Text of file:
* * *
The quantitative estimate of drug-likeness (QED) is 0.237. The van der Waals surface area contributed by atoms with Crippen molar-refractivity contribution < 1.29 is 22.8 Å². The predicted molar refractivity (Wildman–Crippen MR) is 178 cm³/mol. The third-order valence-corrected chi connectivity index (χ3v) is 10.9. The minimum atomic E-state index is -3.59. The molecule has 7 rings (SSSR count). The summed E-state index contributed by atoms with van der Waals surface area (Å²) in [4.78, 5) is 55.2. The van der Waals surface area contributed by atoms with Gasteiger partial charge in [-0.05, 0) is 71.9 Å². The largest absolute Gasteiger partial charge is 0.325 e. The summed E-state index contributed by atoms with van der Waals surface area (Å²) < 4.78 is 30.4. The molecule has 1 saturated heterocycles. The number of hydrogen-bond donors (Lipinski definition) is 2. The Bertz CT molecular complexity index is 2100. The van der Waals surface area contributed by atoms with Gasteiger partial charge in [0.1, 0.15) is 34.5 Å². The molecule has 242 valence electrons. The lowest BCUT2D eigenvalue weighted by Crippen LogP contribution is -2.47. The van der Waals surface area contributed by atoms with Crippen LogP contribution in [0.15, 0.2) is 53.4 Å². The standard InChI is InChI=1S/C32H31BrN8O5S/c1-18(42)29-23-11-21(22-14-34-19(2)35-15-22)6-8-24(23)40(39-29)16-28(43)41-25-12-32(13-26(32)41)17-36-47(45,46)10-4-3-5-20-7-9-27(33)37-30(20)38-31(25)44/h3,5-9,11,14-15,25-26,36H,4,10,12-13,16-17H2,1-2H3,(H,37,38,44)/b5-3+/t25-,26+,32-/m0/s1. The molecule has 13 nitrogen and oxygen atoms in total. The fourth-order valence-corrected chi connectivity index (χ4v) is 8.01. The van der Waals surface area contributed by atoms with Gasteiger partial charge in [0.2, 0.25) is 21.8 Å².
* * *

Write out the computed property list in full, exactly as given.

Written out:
The quantitative estimate of drug-likeness (QED) is 0.237. The van der Waals surface area contributed by atoms with Crippen molar-refractivity contribution < 1.29 is 22.8 Å². The predicted molar refractivity (Wildman–Crippen MR) is 178 cm³/mol. The third-order valence-corrected chi connectivity index (χ3v) is 10.9. The minimum atomic E-state index is -3.59. The molecule has 7 rings (SSSR count). The summed E-state index contributed by atoms with van der Waals surface area (Å²) in [4.78, 5) is 55.2. The van der Waals surface area contributed by atoms with Gasteiger partial charge in [-0.05, 0) is 71.9 Å². The largest absolute Gasteiger partial charge is 0.325 e. The summed E-state index contributed by atoms with van der Waals surface area (Å²) < 4.78 is 30.4. The molecule has 1 saturated heterocycles. The number of hydrogen-bond donors (Lipinski definition) is 2. The Bertz CT molecular complexity index is 2100. The van der Waals surface area contributed by atoms with Gasteiger partial charge in [0.1, 0.15) is 34.5 Å². The molecule has 242 valence electrons. The lowest BCUT2D eigenvalue weighted by Crippen LogP contribution is -2.47. The van der Waals surface area contributed by atoms with Crippen LogP contribution in [0.15, 0.2) is 53.4 Å². The standard InChI is InChI=1S/C32H31BrN8O5S/c1-18(42)29-23-11-21(22-14-34-19(2)35-15-22)6-8-24(23)40(39-29)16-28(43)41-25-12-32(13-26(32)41)17-36-47(45,46)10-4-3-5-20-7-9-27(33)37-30(20)38-31(25)44/h3,5-9,11,14-15,25-26,36H,4,10,12-13,16-17H2,1-2H3,(H,37,38,44)/b5-3+/t25-,26+,32-/m0/s1. The molecule has 13 nitrogen and oxygen atoms in total. The fourth-order valence-corrected chi connectivity index (χ4v) is 8.01. The van der Waals surface area contributed by atoms with Gasteiger partial charge in [0.2, 0.25) is 21.8 Å².